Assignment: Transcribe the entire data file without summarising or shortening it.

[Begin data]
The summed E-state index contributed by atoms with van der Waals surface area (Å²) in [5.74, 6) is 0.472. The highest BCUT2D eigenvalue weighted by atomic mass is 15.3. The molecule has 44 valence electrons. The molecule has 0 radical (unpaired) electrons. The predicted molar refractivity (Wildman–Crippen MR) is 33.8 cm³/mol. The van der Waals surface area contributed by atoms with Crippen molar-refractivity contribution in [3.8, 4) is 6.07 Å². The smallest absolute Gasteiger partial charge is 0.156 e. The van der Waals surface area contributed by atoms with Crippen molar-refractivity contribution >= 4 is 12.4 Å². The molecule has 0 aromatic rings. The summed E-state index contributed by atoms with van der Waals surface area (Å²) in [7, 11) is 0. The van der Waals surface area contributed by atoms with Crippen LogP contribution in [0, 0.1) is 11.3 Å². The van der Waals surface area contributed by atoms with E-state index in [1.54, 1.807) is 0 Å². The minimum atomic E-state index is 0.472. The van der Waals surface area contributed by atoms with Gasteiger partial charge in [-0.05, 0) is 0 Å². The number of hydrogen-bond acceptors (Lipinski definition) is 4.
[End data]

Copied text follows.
The summed E-state index contributed by atoms with van der Waals surface area (Å²) in [5.74, 6) is 0.472. The highest BCUT2D eigenvalue weighted by atomic mass is 15.3. The molecule has 44 valence electrons. The molecule has 0 radical (unpaired) electrons. The predicted molar refractivity (Wildman–Crippen MR) is 33.8 cm³/mol. The van der Waals surface area contributed by atoms with Crippen molar-refractivity contribution in [3.8, 4) is 6.07 Å². The smallest absolute Gasteiger partial charge is 0.156 e. The van der Waals surface area contributed by atoms with Crippen molar-refractivity contribution >= 4 is 12.4 Å². The molecule has 0 aromatic rings. The summed E-state index contributed by atoms with van der Waals surface area (Å²) in [7, 11) is 0. The van der Waals surface area contributed by atoms with Crippen LogP contribution in [0, 0.1) is 11.3 Å². The van der Waals surface area contributed by atoms with E-state index in [1.54, 1.807) is 0 Å². The minimum atomic E-state index is 0.472. The van der Waals surface area contributed by atoms with Gasteiger partial charge in [-0.05, 0) is 0 Å². The number of hydrogen-bond acceptors (Lipinski definition) is 4.